• Competitive Threats: The third and most important group are the clear competitive threats based on their size, focus, product capabilities, and how often Sales encounters them in deals. These represent the most important competitors to understand and where you should focus any additional time or resources.

Scoring competitors on a matrix helps to evaluate and categorize each firm. For example:

Competitor Profiling

Once you have identified your most critical competitive threats, a thorough profiling may be warranted. The profiling process can include additional secondary research, internal primary research, and external primary research.

Deeper Desk Research & Proprietary Resources

One path forward is to build on the desk research conducted in the market scanning phase by spending additional time digging into industry publications and trade associations, looking for contracts and financial announcements, and investing in financial databases and analyst reports.

Mining Internal Knowledge

Often companies have competitive intelligence scattered across their organization. Product marketers and product managers can conduct research with internal stakeholders and consolidate those insights. This includes research with:

  • Sales. Interview or survey the sales team to find out how often they encounter the competitor. What is the nature of those deals? How big is the prospect? What segments do they see them most often in? If you have a good CRM/SFA you may be able to pull the information from the system.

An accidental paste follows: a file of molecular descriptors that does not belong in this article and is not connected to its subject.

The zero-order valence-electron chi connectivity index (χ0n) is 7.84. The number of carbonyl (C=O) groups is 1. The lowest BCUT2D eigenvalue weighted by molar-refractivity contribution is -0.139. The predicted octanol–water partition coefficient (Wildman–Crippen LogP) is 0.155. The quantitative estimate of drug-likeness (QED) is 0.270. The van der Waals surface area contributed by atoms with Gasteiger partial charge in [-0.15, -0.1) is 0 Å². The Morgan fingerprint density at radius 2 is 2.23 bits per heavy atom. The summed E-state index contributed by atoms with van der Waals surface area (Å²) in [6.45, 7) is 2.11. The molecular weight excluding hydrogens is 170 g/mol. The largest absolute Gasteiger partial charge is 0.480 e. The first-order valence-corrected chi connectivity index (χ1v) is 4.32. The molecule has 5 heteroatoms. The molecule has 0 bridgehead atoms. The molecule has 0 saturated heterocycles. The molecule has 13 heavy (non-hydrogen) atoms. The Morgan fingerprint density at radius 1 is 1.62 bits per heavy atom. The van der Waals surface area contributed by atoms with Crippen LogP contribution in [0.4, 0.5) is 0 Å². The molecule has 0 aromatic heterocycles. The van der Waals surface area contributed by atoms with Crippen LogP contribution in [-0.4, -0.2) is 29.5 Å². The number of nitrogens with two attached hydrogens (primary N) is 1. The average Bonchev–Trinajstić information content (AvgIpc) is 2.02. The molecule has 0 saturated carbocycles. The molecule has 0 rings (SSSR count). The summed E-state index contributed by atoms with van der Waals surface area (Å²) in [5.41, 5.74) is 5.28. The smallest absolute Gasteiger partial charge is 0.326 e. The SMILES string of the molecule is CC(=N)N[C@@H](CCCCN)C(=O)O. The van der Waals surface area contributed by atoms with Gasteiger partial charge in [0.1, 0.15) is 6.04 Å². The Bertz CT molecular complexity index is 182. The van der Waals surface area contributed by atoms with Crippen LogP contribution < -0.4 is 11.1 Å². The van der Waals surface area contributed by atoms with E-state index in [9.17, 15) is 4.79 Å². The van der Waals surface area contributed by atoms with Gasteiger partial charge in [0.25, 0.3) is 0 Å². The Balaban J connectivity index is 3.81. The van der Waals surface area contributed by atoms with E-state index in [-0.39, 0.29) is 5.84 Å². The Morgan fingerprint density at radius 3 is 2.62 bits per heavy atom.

• Engineering / Product Management. Interview or survey the engineering and/or product management teams. These teams likely keep their own tabs on competitors.
  • Ex-Competitor Employees. People often stay within the same sector when they switch jobs. Look to see if there are any employees at your company that worked at the competitor. Or perhaps in your social network. If so, interview them.

While the perceptions of internal stakeholders are colored by the lens in which these individuals view the world, they can still provide useful information on competitor strengths and weaknesses.

External Primary Research

Some competitors may represent a significant enough threat to make it worth investing time and resources in conducting external research to better understand their strengths and weakness relative to your company and solution. That research can include:

  • Win / Loss Interviews: Interview recent wins or losses where the competitor was in the deal to explore the competitor’s strengths and weakness, why the prospect made the decision they did, etc. There are many win/loss templates available online. The Product Marketing Alliance makes an effective one available to members.  
  • Competitor Customer Interviews: Some vendors highlight customers on their website in testimonials or case studies. Try to conduct interviews with some of those customers. Featured customers are typically very satisfied and do not reveal competitor weaknesses, but these interviews do provide insight on competitor strengths.

These external research activities can be designed, executed, and analyzed using internal resources. That said, they require a commitment of time and effort, and can benefit from external expertise, which is why many firms collaborate with a trusted partner on these activities.

Focus on the Competitors that Matter

While B2B marketers must understand the full range of competitors they face, they should focus their time and energy on the competitors that represent their most significant competitive threats. Conducting a high-level market scanning exercise followed by in-depth competitor profiles where warranted helps accomplish this objective.

If you’d like more information about how Isurus can help with competitive intelligence reseach out to us here. Another good source of information is the Society of Competitive Intelligence Pros.